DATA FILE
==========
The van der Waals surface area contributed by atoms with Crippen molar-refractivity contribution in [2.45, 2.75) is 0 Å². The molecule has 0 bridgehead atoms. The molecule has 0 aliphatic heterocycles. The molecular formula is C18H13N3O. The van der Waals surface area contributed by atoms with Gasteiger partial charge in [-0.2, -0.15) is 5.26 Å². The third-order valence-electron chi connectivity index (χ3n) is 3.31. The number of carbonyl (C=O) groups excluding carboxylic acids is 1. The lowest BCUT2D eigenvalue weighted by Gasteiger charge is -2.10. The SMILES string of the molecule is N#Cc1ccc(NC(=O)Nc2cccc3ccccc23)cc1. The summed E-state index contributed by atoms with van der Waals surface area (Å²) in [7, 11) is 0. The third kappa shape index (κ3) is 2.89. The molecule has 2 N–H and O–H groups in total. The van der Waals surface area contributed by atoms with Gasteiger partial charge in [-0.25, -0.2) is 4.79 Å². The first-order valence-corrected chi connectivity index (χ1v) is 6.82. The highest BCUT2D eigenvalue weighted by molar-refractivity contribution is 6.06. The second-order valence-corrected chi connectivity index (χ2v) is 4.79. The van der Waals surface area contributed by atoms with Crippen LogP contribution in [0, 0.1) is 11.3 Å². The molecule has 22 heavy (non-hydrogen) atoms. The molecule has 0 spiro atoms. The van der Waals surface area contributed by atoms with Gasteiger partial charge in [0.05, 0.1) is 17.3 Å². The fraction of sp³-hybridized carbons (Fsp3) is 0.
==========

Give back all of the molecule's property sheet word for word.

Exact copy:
The van der Waals surface area contributed by atoms with Crippen molar-refractivity contribution in [2.45, 2.75) is 0 Å². The molecule has 0 bridgehead atoms. The molecule has 0 aliphatic heterocycles. The molecular formula is C18H13N3O. The van der Waals surface area contributed by atoms with Gasteiger partial charge in [-0.2, -0.15) is 5.26 Å². The third-order valence-electron chi connectivity index (χ3n) is 3.31. The number of carbonyl (C=O) groups excluding carboxylic acids is 1. The lowest BCUT2D eigenvalue weighted by Gasteiger charge is -2.10. The SMILES string of the molecule is N#Cc1ccc(NC(=O)Nc2cccc3ccccc23)cc1. The summed E-state index contributed by atoms with van der Waals surface area (Å²) in [7, 11) is 0. The third kappa shape index (κ3) is 2.89. The molecule has 2 N–H and O–H groups in total. The van der Waals surface area contributed by atoms with Gasteiger partial charge in [-0.25, -0.2) is 4.79 Å². The first-order valence-corrected chi connectivity index (χ1v) is 6.82. The highest BCUT2D eigenvalue weighted by molar-refractivity contribution is 6.06. The second-order valence-corrected chi connectivity index (χ2v) is 4.79. The van der Waals surface area contributed by atoms with Crippen LogP contribution in [0, 0.1) is 11.3 Å². The molecule has 22 heavy (non-hydrogen) atoms. The molecule has 0 spiro atoms. The van der Waals surface area contributed by atoms with Gasteiger partial charge in [0.05, 0.1) is 17.3 Å². The fraction of sp³-hybridized carbons (Fsp3) is 0.